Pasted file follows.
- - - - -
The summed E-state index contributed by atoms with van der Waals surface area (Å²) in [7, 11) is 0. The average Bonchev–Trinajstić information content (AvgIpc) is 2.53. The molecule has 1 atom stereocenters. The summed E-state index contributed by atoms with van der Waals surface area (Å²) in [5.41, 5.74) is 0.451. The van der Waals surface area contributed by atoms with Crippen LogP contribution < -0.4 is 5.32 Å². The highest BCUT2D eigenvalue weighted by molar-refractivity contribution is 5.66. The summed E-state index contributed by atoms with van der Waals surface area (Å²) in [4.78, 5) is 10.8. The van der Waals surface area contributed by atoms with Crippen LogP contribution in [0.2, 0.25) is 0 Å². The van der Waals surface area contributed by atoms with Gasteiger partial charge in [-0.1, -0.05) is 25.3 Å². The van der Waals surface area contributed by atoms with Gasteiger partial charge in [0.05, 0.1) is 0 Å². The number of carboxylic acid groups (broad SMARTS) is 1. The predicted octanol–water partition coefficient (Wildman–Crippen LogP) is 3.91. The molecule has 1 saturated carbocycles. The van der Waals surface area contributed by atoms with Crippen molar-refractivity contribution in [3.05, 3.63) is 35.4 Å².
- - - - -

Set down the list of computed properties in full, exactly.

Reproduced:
The summed E-state index contributed by atoms with van der Waals surface area (Å²) in [7, 11) is 0. The average Bonchev–Trinajstić information content (AvgIpc) is 2.53. The molecule has 1 atom stereocenters. The summed E-state index contributed by atoms with van der Waals surface area (Å²) in [5.41, 5.74) is 0.451. The van der Waals surface area contributed by atoms with Crippen LogP contribution < -0.4 is 5.32 Å². The highest BCUT2D eigenvalue weighted by molar-refractivity contribution is 5.66. The summed E-state index contributed by atoms with van der Waals surface area (Å²) in [4.78, 5) is 10.8. The van der Waals surface area contributed by atoms with Crippen LogP contribution in [0.2, 0.25) is 0 Å². The van der Waals surface area contributed by atoms with Gasteiger partial charge in [-0.1, -0.05) is 25.3 Å². The van der Waals surface area contributed by atoms with Gasteiger partial charge in [0.05, 0.1) is 0 Å². The number of carboxylic acid groups (broad SMARTS) is 1. The predicted octanol–water partition coefficient (Wildman–Crippen LogP) is 3.91. The molecule has 1 saturated carbocycles. The van der Waals surface area contributed by atoms with Crippen molar-refractivity contribution in [3.05, 3.63) is 35.4 Å².